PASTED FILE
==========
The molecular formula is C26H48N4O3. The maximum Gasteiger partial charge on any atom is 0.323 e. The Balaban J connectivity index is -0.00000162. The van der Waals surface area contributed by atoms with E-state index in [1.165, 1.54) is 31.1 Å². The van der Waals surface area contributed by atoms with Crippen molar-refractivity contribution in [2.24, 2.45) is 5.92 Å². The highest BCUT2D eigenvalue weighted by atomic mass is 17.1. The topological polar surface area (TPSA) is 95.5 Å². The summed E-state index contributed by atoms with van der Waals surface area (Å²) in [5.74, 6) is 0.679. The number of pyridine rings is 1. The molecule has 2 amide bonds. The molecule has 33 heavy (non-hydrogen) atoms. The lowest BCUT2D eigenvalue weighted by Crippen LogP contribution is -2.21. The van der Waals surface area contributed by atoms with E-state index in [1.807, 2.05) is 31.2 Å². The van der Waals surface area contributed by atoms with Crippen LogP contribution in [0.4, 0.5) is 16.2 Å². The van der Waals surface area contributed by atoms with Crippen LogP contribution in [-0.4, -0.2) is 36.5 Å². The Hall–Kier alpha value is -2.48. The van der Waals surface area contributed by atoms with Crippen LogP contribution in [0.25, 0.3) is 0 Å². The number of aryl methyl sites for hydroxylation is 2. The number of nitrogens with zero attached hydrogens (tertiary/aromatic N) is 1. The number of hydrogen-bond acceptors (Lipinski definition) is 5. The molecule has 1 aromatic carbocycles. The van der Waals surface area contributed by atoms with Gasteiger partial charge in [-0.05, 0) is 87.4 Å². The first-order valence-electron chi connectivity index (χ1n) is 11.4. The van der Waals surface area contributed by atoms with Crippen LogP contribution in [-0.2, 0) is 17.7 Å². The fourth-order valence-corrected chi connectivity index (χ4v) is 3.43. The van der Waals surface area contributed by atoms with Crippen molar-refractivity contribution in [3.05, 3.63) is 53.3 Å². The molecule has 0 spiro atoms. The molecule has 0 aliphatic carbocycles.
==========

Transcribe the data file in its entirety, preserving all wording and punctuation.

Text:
The molecular formula is C26H48N4O3. The maximum Gasteiger partial charge on any atom is 0.323 e. The Balaban J connectivity index is -0.00000162. The van der Waals surface area contributed by atoms with E-state index in [1.165, 1.54) is 31.1 Å². The van der Waals surface area contributed by atoms with Crippen molar-refractivity contribution in [2.24, 2.45) is 5.92 Å². The highest BCUT2D eigenvalue weighted by atomic mass is 17.1. The topological polar surface area (TPSA) is 95.5 Å². The summed E-state index contributed by atoms with van der Waals surface area (Å²) in [5.74, 6) is 0.679. The number of pyridine rings is 1. The molecule has 2 amide bonds. The molecule has 33 heavy (non-hydrogen) atoms. The lowest BCUT2D eigenvalue weighted by Crippen LogP contribution is -2.21. The van der Waals surface area contributed by atoms with E-state index in [1.807, 2.05) is 31.2 Å². The van der Waals surface area contributed by atoms with Crippen LogP contribution in [0.4, 0.5) is 16.2 Å². The van der Waals surface area contributed by atoms with Crippen LogP contribution in [-0.4, -0.2) is 36.5 Å². The Hall–Kier alpha value is -2.48. The van der Waals surface area contributed by atoms with Crippen LogP contribution in [0.25, 0.3) is 0 Å². The number of aryl methyl sites for hydroxylation is 2. The number of nitrogens with zero attached hydrogens (tertiary/aromatic N) is 1. The number of hydrogen-bond acceptors (Lipinski definition) is 5. The molecule has 1 aromatic carbocycles. The van der Waals surface area contributed by atoms with Gasteiger partial charge in [-0.05, 0) is 87.4 Å². The first-order valence-electron chi connectivity index (χ1n) is 11.4. The van der Waals surface area contributed by atoms with Crippen LogP contribution in [-0.2, 0) is 17.7 Å². The fourth-order valence-corrected chi connectivity index (χ4v) is 3.43. The van der Waals surface area contributed by atoms with Crippen molar-refractivity contribution in [3.05, 3.63) is 53.3 Å². The molecule has 0 spiro atoms. The molecule has 0 aliphatic carbocycles.